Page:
Computer Kaizen

computerI have a question for you.  If I asked you to locate a random file I knew you had on your computer how long would it take you to find it?  Less than 30 seconds?

What about the performance of your computer?  Is the Internet moving a little slower than it used to?

Perhaps it’s time for a computer 5S kaizen event.  Here are some ideas I, along with some of my friends, have come up with for such a task.

Sort (Seiri)

  1. Delete, yes delete, old files from your computer.  If you can’t stand to completely rid yourself of them back them up on an external hard drive or CD and label it well.  But get them off your computer as they are taking space which slows things down, clutters things up, etc.
  2. Uninstall old programs you don’t use anymore.  This is especially true for redundant programs (i.e. 3 that do the same thing).  These programs really “kill the registry” according to my computer whiz brother in law.
  3. Reduce the number of system tray items to only the most critical.
  4. Keep the final version of a file but delete the 21 revisions of the same file.  Again, if you want to keep them for some weird reason burn them onto the aforementioned CD and move on with your less cluttered life.
  5. Remove files (Word, PowerPoint, etc.) from your desktop.  My IT buds tell me this slows your computer down.  I can’t validate this but I take their word on it.  Get these files into nicely labeled folders (to be discussed soon).
  6. Remove shortcuts of rarely used applications from your desktop.  They just clutter things up.
  7. Clean all spyware and adware… they are nasty creatures and need to die.

Straighten (Seiton)

  1. Use the “My Documents” folder and store all files in it.  Save a shortcut to this folder onto your desktop making it easy to access.
  2. Assign a specific folder for all files.  This is a crucial step so think critically about the naming convention and how it is you will be able to find the files later.  Be careful to not overprocess here and have 18 subfolders to a master folder.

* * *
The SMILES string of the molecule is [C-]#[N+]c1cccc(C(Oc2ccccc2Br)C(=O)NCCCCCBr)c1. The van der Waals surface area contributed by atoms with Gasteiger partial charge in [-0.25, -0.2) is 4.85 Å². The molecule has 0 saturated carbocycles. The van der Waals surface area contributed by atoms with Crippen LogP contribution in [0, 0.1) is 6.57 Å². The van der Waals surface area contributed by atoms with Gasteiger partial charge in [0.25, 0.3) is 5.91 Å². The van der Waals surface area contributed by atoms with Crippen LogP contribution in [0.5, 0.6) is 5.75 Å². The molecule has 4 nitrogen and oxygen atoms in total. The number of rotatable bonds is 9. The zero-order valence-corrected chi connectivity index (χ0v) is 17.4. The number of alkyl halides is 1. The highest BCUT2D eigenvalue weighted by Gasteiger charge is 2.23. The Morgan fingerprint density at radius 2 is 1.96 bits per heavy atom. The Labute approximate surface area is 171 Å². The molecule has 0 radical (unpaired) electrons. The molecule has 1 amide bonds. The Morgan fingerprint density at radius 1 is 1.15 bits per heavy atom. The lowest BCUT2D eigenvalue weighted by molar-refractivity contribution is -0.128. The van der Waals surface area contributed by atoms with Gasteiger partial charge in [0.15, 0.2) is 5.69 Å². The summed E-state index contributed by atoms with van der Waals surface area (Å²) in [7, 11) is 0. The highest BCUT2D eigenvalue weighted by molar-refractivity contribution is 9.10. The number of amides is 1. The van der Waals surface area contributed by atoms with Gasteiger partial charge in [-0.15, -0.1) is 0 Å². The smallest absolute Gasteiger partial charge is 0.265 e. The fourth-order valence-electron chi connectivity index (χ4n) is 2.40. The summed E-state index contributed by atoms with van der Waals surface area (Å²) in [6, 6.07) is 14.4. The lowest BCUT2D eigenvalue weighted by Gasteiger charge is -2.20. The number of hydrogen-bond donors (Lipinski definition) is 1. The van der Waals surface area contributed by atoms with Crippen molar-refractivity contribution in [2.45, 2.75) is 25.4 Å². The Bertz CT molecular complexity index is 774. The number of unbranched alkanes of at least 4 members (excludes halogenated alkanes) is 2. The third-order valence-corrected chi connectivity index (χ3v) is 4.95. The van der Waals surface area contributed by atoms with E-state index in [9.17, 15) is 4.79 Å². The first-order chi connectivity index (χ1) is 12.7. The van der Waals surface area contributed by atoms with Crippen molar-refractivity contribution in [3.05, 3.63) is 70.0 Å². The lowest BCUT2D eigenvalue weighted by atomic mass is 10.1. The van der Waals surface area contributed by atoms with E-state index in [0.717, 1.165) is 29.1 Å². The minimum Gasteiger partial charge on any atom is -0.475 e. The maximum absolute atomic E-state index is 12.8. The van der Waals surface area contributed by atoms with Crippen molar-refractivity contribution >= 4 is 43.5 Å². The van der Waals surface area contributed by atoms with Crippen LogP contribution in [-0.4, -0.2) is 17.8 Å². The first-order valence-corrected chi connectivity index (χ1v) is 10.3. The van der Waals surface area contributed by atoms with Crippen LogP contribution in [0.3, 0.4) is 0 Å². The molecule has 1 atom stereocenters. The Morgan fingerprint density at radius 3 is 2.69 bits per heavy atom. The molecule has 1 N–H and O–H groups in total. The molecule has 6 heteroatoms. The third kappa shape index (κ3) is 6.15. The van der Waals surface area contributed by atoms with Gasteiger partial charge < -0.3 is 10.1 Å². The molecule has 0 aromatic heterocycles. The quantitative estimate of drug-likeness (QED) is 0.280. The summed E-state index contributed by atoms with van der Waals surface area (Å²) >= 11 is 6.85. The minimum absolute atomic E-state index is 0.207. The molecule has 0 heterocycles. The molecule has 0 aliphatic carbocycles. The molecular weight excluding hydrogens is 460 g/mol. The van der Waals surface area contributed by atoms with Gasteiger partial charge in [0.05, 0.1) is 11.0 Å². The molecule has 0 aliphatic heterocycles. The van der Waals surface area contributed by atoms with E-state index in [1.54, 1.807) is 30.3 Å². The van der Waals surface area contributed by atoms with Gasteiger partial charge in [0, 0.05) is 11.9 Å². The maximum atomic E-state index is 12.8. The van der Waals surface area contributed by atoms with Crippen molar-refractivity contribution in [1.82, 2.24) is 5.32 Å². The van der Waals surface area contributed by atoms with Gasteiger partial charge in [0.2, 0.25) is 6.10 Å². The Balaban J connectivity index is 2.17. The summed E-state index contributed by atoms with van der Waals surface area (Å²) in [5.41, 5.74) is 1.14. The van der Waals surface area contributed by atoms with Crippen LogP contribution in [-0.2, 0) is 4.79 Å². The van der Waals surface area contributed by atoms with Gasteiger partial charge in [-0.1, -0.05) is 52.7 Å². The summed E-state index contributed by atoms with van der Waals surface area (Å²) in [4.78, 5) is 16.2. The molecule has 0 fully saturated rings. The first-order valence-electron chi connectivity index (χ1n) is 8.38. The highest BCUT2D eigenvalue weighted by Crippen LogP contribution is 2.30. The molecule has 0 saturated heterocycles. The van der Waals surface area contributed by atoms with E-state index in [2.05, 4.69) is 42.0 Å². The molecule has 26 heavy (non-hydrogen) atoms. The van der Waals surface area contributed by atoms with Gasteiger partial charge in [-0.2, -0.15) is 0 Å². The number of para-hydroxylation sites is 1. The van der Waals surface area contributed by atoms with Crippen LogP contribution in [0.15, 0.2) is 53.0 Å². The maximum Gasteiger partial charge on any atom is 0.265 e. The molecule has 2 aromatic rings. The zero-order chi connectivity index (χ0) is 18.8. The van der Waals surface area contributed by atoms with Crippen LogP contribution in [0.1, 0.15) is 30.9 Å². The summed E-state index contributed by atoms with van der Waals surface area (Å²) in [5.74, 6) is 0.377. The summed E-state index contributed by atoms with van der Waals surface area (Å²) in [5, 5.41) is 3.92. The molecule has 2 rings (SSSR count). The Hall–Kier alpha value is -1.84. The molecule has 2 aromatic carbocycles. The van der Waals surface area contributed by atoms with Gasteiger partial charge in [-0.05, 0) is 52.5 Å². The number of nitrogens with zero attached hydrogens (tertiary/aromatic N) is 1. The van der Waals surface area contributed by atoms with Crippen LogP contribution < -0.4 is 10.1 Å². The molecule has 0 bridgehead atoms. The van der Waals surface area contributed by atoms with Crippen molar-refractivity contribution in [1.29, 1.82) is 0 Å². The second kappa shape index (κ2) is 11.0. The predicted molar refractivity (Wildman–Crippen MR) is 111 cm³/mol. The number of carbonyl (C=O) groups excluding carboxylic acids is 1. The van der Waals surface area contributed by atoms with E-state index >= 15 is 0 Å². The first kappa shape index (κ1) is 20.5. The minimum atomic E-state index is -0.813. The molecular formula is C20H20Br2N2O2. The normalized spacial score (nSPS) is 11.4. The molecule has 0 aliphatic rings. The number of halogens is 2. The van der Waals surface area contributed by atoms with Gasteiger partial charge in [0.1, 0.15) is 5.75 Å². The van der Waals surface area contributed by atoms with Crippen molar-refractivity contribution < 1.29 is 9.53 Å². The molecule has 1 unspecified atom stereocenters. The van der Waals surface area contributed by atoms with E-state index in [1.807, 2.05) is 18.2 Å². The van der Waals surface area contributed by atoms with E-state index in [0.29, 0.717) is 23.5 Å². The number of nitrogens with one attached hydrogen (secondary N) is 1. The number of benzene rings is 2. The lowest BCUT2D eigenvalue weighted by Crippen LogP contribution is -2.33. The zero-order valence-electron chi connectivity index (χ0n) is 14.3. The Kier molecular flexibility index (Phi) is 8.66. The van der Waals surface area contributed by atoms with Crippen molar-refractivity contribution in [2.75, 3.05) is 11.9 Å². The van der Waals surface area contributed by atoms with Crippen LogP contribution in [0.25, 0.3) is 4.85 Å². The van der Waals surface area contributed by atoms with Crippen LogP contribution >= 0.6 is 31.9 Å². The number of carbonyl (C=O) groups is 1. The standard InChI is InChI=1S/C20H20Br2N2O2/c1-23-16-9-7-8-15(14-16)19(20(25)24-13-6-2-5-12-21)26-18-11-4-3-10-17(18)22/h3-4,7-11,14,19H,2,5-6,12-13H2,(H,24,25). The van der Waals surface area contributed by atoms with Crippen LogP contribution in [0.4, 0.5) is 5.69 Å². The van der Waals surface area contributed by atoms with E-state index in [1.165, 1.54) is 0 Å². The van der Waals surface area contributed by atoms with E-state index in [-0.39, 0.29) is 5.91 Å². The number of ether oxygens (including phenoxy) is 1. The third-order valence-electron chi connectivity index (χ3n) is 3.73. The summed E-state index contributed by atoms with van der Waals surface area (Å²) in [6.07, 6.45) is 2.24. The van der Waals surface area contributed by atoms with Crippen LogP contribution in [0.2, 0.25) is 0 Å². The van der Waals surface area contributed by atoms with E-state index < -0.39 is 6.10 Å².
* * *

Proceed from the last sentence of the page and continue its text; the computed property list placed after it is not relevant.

3. Use the “align to grid” feature which keeps all files nice and straight.  It’s easier on the eyes this way.

Shine (Seiso)

  1. Clean your keyboard with a damp rag and if possible use compressed air to clean out the little bits of Pop Tart that fell in between the keys.
  2. Clean your monitor being careful to not scratch it or damage it.  Normally a damp rag works fine… but proceed with caution depending on the type of monitor you have.

Standardize (Seiketsu)

  1. Be consistent with placing files in their appropriate folder instead of being lazy and always saving to the desktop (a huge challenge for me).
  2. For critical documents ensure at least one person knows where and how to access them in case you are out of the office. You know sort of like an area map for your computer.
  3. Setup automatic virus and adware/spyware scans to run in the evening when you are asleep so you don’t waste time on this during the day.  Make sure automatic updates for these programs are enabled.

Sustain (Shitsuke)

  1. Do this computer 5S kaizen event with a colleague and then audit each other from time to time.  If want to get really nerdy about it set up an agreed schedule for audits and allow at least one unannounced audit per 6 months.  If you fail the audit (agree to the standards) you must buy the other person lunch, dinner, beer, etc.
  2. Set up a “sorting” schedule (perhaps every 3 months) in your calendar so you can repeat the items in the sort section above as needed.
  3. Set up a cleaning schedule (keyboard, monitor, etc.) in your calendar to remind yourself to wipe the grime off.
  4. As mentioned already, automate as many of the “cleaning” programs as possible.

Apply many of these same principles to your email which in some cases may be in worse shape than your hard drive!  Can you think of anything I missed?

6 Comments

  1. Kevan

    June 13, 2007 - 1:34 pm

    As you state email is my biggest issue. I cant seem to bring myself to delete anything. There must be some psychological help I can get to just press that damn shift+delete.

  2. Ron

    June 14, 2007 - 2:01 am

    I hear you Kevan. I am a pack rat myself… but just today I did a major “sort” job of some files. There is something nice about a good cleaning though… it makes me think more clear. Weird, maybe. But true.

  3. Mark Graban

    June 14, 2007 - 1:12 pm

    One case where there’s no need to delete… online mail systems like Yahoo or Gmail. There is infinite storage and Gmail, in particular, allows you to search and find files very quickly.

    My corporate email server space, however, is very small (grumble grumble).

    As my laptop fills up, I have a system for moving old client files (stuff I won’t access as often) to a portable hard drive, a good 5S principle, I think.

  4. Helen

    March 31, 2008 - 7:23 am

    Looking for menu directories for LAN to provide user friendly menu driven access to files and the organization of same. Any one know of anything?